Too much of a good thing: the risks of information
Davos, January 24, 2013
By Ian Bremmer
Another year, another Davos. Last year's World Economic Forum was overwhelmingly about Europe's existential crisis. But Europe has quieted down, at least for now, and so we're entering the first non-crisis Davos in years.
But that doesn't mean things have settled into, as Mohamed El-Erian puts it, a 'new normal.' It remains difficult to find markets with good risk/return, or an area of the world without serious geopolitical tensions. Faced with this 'new abnormal,' where the only certainty is that shocks will arise from unexpected places, what is this year's Davos about?
Everything and nothing. The United States, the Middle East, emerging markets, Japan - all of these are on the agenda, but they're not all necessarily connected. The emissaries at Davos are in the midst of their own locavore movement - their agendas are remarkably domestic.
Faced with this, the World Economic Forum has made its 2013 theme "resilient dynamism." According to the WEF, in the wake of turmoil, successful organizations "demonstrate strategic agility" and "possess risk resilience," prepared for whatever new risks might emerge.
The idea is that when there's too much uncertainty in the world, too much volatility, too much new, you should be sure you can adapt quickly to the unknown. At least, this is what good institutions - be they companies, countries, etc. - should strive for.
This idea of "resilient dynamism" is strikingly similar to Nassim Nicholas Taleb's concept of "antifragility," which I wrote about last week. As emerging markets lead us into the future, they're leaving questions in their wake about just how antifragile, or resiliently dynamic, they are. How flexible and assertive can developing countries be when many of them are saddled with paranoid, foundering, or challenged regimes?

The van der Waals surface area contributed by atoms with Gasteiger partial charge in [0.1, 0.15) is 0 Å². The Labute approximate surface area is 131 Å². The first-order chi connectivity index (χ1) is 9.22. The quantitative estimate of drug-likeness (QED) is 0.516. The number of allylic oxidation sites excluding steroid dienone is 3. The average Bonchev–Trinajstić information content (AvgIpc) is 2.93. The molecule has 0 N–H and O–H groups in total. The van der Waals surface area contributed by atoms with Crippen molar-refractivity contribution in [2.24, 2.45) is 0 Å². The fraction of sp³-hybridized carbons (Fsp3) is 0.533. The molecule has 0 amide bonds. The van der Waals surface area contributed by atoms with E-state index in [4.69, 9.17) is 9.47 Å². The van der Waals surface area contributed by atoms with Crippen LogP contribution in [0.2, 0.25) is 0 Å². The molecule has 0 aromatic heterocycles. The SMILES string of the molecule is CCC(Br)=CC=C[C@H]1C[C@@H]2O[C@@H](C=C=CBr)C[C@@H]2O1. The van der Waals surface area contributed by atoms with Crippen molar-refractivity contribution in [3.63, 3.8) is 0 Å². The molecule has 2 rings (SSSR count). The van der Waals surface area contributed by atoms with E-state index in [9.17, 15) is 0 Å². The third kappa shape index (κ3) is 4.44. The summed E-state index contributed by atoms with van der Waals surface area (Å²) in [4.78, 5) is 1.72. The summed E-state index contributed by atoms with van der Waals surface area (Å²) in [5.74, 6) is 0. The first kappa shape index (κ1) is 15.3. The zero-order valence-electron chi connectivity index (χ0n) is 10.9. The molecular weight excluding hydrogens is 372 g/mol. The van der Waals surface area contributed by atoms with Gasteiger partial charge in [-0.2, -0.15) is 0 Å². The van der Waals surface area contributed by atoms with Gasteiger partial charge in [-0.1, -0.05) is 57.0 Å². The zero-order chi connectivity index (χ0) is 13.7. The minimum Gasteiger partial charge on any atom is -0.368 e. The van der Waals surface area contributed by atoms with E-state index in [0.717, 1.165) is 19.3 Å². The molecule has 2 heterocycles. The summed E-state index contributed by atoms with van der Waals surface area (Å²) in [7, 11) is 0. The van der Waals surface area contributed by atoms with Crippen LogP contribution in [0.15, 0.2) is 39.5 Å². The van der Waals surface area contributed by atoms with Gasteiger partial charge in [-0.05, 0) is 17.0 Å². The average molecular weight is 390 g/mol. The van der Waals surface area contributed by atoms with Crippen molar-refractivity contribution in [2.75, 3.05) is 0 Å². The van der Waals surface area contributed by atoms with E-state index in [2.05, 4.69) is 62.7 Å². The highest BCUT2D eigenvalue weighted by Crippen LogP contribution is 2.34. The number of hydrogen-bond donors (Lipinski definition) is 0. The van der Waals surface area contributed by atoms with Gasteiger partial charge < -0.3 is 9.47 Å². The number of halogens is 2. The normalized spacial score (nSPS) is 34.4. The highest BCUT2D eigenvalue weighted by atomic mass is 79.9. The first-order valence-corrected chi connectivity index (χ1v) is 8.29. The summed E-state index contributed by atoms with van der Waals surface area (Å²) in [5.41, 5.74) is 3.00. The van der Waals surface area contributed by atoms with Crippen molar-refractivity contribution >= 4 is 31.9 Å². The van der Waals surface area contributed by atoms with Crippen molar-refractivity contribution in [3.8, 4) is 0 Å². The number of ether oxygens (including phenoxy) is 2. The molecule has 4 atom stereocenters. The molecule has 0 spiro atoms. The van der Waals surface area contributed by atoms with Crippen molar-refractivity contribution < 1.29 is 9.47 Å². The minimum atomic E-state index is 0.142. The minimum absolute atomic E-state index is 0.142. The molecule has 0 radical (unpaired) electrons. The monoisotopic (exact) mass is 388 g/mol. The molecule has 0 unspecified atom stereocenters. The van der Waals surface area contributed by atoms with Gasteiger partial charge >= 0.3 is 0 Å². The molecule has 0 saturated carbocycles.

So what is the greatest threat to these emerging economies and to political and business leaders who are gathered in Davos?
The spread of information, and the difficulty in controlling it.
Ironic, then, that this is the most interactive WEF I've ever been to. One of the first things you notice when you arrive in Davos is a massive screen displaying the tweets of all those present, with a leaderboard for those squawking the most (I plead guilty on this front). The major panels are streaming on the WEF's website. There is even an iPhone app for events this year.
The WEF's embrace of all this interactive gadgetry reflects the extent to which technology has transformed the political and economic environment for everyone present. Just look at the havoc (and freedom) information has wrought. The News Corp phone-hacking scandal showed how an unscrupulous lust for news can become the news itself. In India, widespread reporting on a gang rape has led to massive protests that have convulsed the country, forcing the government to address deeply-ingrained gender inequality in Indian society. And in China the new government must now find a way to rebalance its highly-controlled growth strategy towards the demands of a rising middle class that is increasingly connected and information-savvy.
It's when inequality is mixed with the spread of information that things become the most volatile. The political, economic, and media elites in Davos are increasingly seen as not serving their constituents well. Growth in GDP, profits, and consumption is not translating into increases in quality of life. Just because economies have recovered from the financial crisis does not mean that they've bridged the income gaps that were created during the boom and laid bare during lean years. Whether it be the Chinese leadership's family wealth, the increase in US corporate profits despite stagnant wages, or the culture of ignorance that allowed a wealthy BBC newscaster to take advantage of helpless girls, the flow of information can have severe - and often unpredictable - impacts.
The test going forward, then, is how the countries and companies represented in Davos respond to this new, riskier environment. They'll need resilient dynamism themselves in this era of increasingly vulnerable leaders.
(Ian Bremmer is a Reuters columnist but his opinions are his own. Bremmer is the president of Eurasia Group, the leading global political risk research and consulting firm. Bremmer created Wall Street's first global political risk index, and has authored several books, including the national bestseller, The End of the Free Market: Who Wins the War Between States and Corporations?, which details the new global phenomenon of state capitalism and its geopolitical implications.)